I am not a big fan of Shu Ha Ri

As a metaphor for stages of learning it’s not bad. But even then it’s not a great metaphor. Let’s consider in the martial arts we’re trying to suppress our mind and learn certain moves. A collection of methods will let us chose the right moves from our repertoire. In knowledge work, we’re doing different things and wanting to engage our minds. I prefer to teach by:

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How Scrum’s core is useful and incorporates the essence of Agile

This post continues my series on Getting Back to the Original Scrum.

Ken Schwaber and Jeff Sutherland captured several key concepts of what The New New Product Development Game (TNNPDG) suggested how product development teams should work. I believe these core roles, practices, events and rules are the core reason that Scrum works. These include:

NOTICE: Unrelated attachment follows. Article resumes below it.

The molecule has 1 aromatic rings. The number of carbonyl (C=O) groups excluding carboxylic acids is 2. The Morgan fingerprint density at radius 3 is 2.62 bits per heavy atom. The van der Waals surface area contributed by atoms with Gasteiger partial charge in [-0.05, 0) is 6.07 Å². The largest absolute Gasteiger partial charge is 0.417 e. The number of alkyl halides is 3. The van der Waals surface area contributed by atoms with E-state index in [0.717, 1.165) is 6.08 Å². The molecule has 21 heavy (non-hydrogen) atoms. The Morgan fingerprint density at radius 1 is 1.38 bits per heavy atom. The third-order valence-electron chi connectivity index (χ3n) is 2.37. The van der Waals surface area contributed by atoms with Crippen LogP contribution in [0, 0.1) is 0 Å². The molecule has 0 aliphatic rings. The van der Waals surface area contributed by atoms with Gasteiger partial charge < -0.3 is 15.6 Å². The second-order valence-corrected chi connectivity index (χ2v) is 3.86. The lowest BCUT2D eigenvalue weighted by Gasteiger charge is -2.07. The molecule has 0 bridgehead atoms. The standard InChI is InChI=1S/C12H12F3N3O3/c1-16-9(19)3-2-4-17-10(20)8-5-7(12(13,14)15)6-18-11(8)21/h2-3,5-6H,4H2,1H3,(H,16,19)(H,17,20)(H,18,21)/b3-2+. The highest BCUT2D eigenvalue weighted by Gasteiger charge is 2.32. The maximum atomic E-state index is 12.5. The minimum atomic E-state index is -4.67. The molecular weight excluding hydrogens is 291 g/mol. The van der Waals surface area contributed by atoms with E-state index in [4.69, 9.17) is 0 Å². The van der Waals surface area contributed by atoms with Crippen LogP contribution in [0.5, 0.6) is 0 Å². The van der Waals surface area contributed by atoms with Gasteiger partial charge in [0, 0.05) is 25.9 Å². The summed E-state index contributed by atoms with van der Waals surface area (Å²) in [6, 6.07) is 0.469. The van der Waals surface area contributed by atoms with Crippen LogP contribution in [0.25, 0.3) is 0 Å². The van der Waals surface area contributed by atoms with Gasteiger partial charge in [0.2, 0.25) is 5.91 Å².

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Getting back to the original Scrum

This post begins my series on Getting Back to the Original Scrum.

I understand why people think I don’t like Scrum. I have been struggling with this myself. I have used Scrum for almost 2 decades with great results. But I teach it differently and base it on a different model than the Scrum Guide.

I’ve been realizing what I love about Scrum comes from The New New Product Development Game and what I don’t comes from its redefinition.

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How Scrum creates ScrumBut and what to do about it

 

What is ScrumBut?

Scrum org defines “ScrumBut” as “that Scrum has exposed a dysfunction that is contributing to the problem, but is too hard to fix. A ScrumBut retains the problem while modifying Scrum to make it invisible so that the dysfunction is no longer a thorn in the side of the team.”

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Why I hate the term ScrumBut

Scrum org defines “ScrumBut” as “that Scrum has exposed a dysfunction that is contributing to the problem, but is too hard to fix. A ScrumBut retains the problem while modifying Scrum to make it invisible so that the dysfunction is no longer a thorn in the side of the team.”